U2's Bono has been reprimanded by America's decency watchdogs the FEDERAL COMMUNICATIONS COMMISSIONS (FCC) for swearing on TV.

FCC officials have launched a crackdown on offensive television and radio following the controversy surrounding Janet Jackson breast-baring Super Bowl performance last month (FEB04).

And they've sent Bono, who caused a storm of protest when he used the word 'f**k' during last year's (03) live Golden Globe Awards telecast, a strong warning that his bad language won't be tolerated in future.

In a statement, the FCC has called Bono's speech "indecent and profane" and federal regulators have used the example to show broadcasters where they'll hand out heavy fines in future.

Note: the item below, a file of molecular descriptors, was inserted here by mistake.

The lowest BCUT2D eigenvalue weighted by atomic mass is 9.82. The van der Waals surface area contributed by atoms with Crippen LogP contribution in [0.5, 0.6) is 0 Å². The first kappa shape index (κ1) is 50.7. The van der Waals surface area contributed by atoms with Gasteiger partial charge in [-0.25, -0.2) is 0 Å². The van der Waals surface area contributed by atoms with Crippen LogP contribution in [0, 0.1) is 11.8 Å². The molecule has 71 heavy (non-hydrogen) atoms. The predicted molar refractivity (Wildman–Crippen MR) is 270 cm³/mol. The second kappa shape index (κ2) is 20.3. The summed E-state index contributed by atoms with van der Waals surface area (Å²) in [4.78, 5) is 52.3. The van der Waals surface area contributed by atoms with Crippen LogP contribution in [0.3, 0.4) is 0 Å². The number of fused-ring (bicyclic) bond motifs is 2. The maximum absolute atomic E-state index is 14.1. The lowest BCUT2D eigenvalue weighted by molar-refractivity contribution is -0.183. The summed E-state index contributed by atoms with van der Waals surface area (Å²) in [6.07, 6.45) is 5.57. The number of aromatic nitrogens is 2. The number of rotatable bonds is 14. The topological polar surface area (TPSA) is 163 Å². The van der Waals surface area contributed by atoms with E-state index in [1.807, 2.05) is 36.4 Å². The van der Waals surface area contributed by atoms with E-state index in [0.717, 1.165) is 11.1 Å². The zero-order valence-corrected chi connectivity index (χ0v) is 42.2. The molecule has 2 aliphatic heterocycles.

Bono and bosses at American TV network NBC, where the speech was aired, will not be fined.

A spokesman for NBC says, "We believe the commission made the right decision in not fining us over the regrettable Bono incident. As we've previously said, Bono's utterance was unacceptable and we regret it happened."

In Thursday's (18MAR04) FCC decision, the watchdog body also proposed maximum fines for the Florida, Miami, broadcast of Howard Stern's radio show, in which the DJ discussed sexual practices.

21/03/2004 20:24